Sebastian Wolf 

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A colletion of short stories,
strange and yet familiar.

Seeing couples meeting in heavily vegetated parks, taking shelter underneath umbrellas even though it is not raining is a common sight.

These unmarried couples have to go to special places to enjoy their intimacy, hiding from the judging eyes of the society they live in.
Where the media increasingly reflects the progressive western lifestyle, public life is still dictated by the conservative worldview of traditional Burmese society.
Regarding what a young Burmese man told me, we all might be more similar than expected.
“Happy wife, happy life.”

When the young women on the stage switched from singing to a lightly clad fashion show there was no doubt that this is not a regular talent show.

While the majority of the predominantly male audience were merely enjoying the performance, some were clearly looking for something more and gradually the women became company for some of the men.
They were drinking and snacking together but there was little sign of joy on the young women’s faces.
When there was only one girl left on the stage we decided to leave.

There were many nights I could not bear to stay put.
Sometimes it was just a very distinct but also unkown smell or sound coming from far away urging me to investigate the origin.
Spending many nights wandering around on the endless search for moments I was afraid to miss became a compulsion.
Accepting that I can’t see and experience everything was hard. But at the same time it was a relief from this burden.

It’s hard to describe the exceptional hospitality of the Burmese monks in a few words.
Their curiosity in western culture, their interest in learning about a place they may never visit and their unswerving respect for the other was unfortunately not always based on mutual interest of their guests.
I hope that the misbehaviour of a few won’t spoil this curiosity and turn it into reluctance.

I still remember one morning climbing a small pagoda, listening to the waking birds, while the golden sun warmed my skin as it rose.

In the far distance I was able to spot the hot–air balloons fully loaded with tourists which I had first recognised as a disturbing background noise.
Being thrown into unpleasant situations where I was played upon made me more suspicious and dismissive of strangers than I would have liked to be. I felt sorry for the way I acted in some situations.
Back then I desperately concluded one day “Bagan sucks”.

Attracted by noisy music and opaque Burmese sayings I found myself midst a Buddhist funeral.

The mere presence of my camera felt disrespectful, voyeuristic and disturbing at the same time.
Contrary to my stance as a photographer I was invited, almost urged to document what I had initially refused to photograph.
I left the ceremony puzzled whether I had acted correctly, photographing the funeral of a young woman that I had never even met.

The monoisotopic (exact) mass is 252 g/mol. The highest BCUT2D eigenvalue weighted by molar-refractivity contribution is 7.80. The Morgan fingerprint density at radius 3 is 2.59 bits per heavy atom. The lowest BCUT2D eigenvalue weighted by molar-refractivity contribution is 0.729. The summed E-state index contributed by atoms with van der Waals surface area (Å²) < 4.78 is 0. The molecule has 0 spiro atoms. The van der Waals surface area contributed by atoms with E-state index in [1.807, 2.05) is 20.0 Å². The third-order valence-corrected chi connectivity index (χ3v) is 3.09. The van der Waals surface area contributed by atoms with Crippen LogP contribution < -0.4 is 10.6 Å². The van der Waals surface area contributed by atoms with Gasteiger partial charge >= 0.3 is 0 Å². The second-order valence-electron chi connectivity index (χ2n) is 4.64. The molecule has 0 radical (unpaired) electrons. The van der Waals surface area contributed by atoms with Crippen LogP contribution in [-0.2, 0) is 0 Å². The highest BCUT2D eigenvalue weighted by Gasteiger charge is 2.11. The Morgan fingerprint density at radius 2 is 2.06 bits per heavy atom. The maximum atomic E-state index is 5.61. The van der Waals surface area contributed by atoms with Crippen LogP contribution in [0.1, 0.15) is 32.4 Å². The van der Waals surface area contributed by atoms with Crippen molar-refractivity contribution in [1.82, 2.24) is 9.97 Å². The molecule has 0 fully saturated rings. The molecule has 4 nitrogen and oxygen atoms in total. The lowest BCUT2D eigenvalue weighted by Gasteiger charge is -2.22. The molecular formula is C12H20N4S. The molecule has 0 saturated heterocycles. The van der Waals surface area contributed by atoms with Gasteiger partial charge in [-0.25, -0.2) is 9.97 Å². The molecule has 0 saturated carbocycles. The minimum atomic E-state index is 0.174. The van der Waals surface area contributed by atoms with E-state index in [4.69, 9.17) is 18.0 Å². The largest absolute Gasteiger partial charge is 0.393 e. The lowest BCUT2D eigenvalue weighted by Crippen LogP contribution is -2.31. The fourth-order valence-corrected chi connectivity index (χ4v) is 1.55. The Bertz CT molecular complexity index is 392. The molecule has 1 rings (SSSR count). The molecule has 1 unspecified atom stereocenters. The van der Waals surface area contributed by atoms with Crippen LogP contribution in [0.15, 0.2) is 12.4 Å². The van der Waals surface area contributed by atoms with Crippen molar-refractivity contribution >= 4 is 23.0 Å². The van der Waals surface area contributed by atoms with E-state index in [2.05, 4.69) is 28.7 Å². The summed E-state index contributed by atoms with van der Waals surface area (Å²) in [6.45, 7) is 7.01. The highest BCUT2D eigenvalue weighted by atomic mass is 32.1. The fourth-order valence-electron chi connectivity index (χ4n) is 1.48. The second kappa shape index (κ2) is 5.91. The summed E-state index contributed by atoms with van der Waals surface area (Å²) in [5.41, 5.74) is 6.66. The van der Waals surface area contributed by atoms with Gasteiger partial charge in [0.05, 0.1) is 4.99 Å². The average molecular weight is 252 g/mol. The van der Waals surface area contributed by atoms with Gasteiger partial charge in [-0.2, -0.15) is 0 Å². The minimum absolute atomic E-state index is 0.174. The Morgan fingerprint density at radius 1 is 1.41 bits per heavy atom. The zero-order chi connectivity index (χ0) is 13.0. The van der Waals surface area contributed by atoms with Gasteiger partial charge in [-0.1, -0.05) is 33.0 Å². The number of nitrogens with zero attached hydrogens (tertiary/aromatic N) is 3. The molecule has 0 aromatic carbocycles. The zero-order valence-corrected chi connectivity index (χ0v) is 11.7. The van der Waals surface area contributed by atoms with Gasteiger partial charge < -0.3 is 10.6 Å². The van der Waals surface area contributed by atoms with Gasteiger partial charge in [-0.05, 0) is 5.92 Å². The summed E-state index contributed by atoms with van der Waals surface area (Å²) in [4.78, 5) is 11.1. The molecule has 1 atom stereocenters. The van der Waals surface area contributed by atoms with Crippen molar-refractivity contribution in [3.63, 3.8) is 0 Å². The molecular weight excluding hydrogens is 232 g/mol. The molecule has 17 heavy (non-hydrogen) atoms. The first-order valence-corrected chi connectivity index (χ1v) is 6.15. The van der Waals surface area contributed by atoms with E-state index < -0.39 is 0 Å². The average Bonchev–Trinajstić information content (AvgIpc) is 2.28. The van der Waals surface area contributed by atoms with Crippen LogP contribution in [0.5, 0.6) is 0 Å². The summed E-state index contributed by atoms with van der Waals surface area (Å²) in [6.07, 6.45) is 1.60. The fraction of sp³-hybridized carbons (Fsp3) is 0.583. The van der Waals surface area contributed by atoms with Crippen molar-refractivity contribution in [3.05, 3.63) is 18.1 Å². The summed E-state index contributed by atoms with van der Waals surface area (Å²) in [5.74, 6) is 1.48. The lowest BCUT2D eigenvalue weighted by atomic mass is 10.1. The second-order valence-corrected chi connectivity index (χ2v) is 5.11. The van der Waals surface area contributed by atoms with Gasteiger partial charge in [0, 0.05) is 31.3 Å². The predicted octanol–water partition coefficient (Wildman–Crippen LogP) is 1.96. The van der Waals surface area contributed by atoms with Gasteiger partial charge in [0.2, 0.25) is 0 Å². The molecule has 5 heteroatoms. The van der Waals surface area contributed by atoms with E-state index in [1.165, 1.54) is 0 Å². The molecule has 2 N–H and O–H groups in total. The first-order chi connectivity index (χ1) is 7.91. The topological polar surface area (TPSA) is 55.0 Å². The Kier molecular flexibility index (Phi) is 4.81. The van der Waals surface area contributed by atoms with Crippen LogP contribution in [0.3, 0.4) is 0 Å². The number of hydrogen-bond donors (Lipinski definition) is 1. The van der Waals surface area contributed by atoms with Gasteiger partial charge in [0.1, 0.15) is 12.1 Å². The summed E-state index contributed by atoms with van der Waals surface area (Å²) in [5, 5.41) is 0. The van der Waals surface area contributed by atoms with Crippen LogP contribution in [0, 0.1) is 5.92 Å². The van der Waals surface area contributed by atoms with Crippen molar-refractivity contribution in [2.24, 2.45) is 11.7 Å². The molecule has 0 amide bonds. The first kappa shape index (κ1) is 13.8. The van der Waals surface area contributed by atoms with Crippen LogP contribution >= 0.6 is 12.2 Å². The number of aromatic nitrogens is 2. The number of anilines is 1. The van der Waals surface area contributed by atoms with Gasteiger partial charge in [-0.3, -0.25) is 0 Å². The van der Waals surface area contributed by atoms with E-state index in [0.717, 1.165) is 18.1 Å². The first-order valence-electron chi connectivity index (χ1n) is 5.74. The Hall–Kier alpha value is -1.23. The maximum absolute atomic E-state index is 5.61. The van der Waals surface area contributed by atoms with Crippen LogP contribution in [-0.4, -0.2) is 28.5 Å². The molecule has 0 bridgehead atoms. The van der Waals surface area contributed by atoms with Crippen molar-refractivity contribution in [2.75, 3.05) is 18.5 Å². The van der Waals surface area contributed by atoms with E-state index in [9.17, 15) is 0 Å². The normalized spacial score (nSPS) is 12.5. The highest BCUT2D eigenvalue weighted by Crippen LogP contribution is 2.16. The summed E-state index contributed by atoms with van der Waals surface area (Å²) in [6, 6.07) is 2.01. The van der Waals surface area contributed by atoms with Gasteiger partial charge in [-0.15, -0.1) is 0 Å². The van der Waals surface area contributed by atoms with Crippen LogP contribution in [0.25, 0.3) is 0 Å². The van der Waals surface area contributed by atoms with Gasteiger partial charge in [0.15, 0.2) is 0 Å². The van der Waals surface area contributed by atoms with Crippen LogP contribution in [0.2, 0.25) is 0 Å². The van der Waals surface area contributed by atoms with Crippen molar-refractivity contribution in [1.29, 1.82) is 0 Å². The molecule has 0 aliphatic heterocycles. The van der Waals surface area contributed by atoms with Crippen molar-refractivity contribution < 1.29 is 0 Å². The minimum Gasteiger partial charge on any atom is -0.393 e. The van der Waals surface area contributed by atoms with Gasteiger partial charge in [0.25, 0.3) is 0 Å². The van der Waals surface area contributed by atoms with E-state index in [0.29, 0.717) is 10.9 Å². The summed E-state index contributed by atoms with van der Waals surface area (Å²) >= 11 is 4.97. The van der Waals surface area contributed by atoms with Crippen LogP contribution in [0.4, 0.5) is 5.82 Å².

Entering this place was unexpectedly easy. There was no fence to hop, no guard to convince and the workers didn’t seem to care.

What from far away had looked like an ant trail through a dust filled valley turned out to be something weirdly similar.
As the thick white dust stifled my breathing and the sound of trucks and heavy machinery became deafeningly loud, the whole extent of the place became visible.
The hard and dangerous manual labour in such rough unforgiving terrain was sadly exactly what I was expecting to find.
Right next to where the rocks were crushed by screaming machinery or bare hammers, families had built their homes. Homes which provided shelter for the young children running around.

I can still hear the sound of metal jangling and feel the bass deep vibrations through the ground I was standing on.
It was hard to tell if this place was meant as a repair workstation or if this was the place where old ships find their peace.
Seeing how loosely the heavy ship parts were being secured while hanging overhead made me question if leaving this place might not be a good idea.

Seeing this place with my own eyes and experiencing the desertedness clearly made me understand it’s reputation.

Every building, park or other supposedly public space resonated with void. It felt odd standing there on my own in places that were originally erected for thousands.
Now seeing the facade crumbling made me question the meaning of this city’s name “Seat of the King”.
Was this just another large scale vanity project, an emblem of the military regime holding on to their power. 

Within the maze of deserted streets, camouflaged by tall, wild tress were curiously abandoned buildings.
A few years ago people had left this place behind and it was as if time stood still.
As I learned later from the families still squatting in these buildings, the whole area was built to be the Burmese silicon valley.
Besides that no one ever invested in this area and they probably never will.

Even though my travel destinations in Burma were hundreds of kilometres away from the coast, the effects of flooding were still noticeable.
In some parts entire housing districts were submerged and the people were forced to live on the streets.
Wandering through one of the improvised housing districts I felt sorry and that my presence was inappropiate to the people who had lost everything.
This day I left without taking a single photograph.

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